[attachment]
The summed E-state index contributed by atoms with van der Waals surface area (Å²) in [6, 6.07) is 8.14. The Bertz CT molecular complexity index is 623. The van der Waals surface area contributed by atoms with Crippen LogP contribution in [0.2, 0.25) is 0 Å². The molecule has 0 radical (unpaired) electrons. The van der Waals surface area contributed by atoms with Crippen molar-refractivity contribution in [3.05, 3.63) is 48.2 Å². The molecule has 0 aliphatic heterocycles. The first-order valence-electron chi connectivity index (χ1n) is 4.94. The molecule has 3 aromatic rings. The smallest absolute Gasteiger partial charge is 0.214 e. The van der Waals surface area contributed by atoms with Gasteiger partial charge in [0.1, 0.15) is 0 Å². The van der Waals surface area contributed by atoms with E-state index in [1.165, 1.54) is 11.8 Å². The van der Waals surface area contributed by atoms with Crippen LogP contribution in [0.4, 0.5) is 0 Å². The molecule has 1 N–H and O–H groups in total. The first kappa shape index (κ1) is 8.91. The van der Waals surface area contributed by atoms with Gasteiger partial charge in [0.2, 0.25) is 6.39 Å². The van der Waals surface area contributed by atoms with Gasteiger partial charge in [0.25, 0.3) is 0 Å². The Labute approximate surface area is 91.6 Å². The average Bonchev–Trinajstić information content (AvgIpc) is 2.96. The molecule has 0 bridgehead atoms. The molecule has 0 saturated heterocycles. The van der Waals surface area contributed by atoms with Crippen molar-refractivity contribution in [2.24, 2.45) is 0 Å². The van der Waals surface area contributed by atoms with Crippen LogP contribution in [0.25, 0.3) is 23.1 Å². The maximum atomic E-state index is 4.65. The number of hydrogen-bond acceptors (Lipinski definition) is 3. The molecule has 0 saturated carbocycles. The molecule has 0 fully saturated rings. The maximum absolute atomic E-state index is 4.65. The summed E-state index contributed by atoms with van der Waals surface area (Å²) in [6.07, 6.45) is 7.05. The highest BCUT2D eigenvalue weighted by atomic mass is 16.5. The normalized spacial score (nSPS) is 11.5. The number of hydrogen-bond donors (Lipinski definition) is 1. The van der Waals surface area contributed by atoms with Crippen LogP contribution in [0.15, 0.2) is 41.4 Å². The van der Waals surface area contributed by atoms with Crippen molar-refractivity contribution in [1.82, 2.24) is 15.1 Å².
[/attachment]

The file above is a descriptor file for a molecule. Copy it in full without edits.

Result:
The summed E-state index contributed by atoms with van der Waals surface area (Å²) in [6, 6.07) is 8.14. The Bertz CT molecular complexity index is 623. The van der Waals surface area contributed by atoms with Crippen LogP contribution in [0.2, 0.25) is 0 Å². The molecule has 0 radical (unpaired) electrons. The van der Waals surface area contributed by atoms with Crippen molar-refractivity contribution in [3.05, 3.63) is 48.2 Å². The molecule has 0 aliphatic heterocycles. The first-order valence-electron chi connectivity index (χ1n) is 4.94. The molecule has 3 aromatic rings. The smallest absolute Gasteiger partial charge is 0.214 e. The van der Waals surface area contributed by atoms with Gasteiger partial charge in [0.1, 0.15) is 0 Å². The van der Waals surface area contributed by atoms with E-state index in [1.165, 1.54) is 11.8 Å². The van der Waals surface area contributed by atoms with Crippen LogP contribution in [0.4, 0.5) is 0 Å². The molecule has 1 N–H and O–H groups in total. The first kappa shape index (κ1) is 8.91. The van der Waals surface area contributed by atoms with Gasteiger partial charge in [0.2, 0.25) is 6.39 Å². The van der Waals surface area contributed by atoms with Gasteiger partial charge in [0.25, 0.3) is 0 Å². The Labute approximate surface area is 91.6 Å². The average Bonchev–Trinajstić information content (AvgIpc) is 2.96. The molecule has 0 bridgehead atoms. The molecule has 0 saturated heterocycles. The van der Waals surface area contributed by atoms with Crippen molar-refractivity contribution in [2.24, 2.45) is 0 Å². The van der Waals surface area contributed by atoms with Crippen LogP contribution in [0.25, 0.3) is 23.1 Å². The maximum atomic E-state index is 4.65. The number of hydrogen-bond acceptors (Lipinski definition) is 3. The molecule has 0 saturated carbocycles. The molecule has 0 fully saturated rings. The maximum absolute atomic E-state index is 4.65. The summed E-state index contributed by atoms with van der Waals surface area (Å²) in [6.07, 6.45) is 7.05. The highest BCUT2D eigenvalue weighted by atomic mass is 16.5. The normalized spacial score (nSPS) is 11.5. The number of hydrogen-bond donors (Lipinski definition) is 1. The van der Waals surface area contributed by atoms with Crippen LogP contribution in [0.15, 0.2) is 41.4 Å². The van der Waals surface area contributed by atoms with Crippen molar-refractivity contribution in [1.82, 2.24) is 15.1 Å².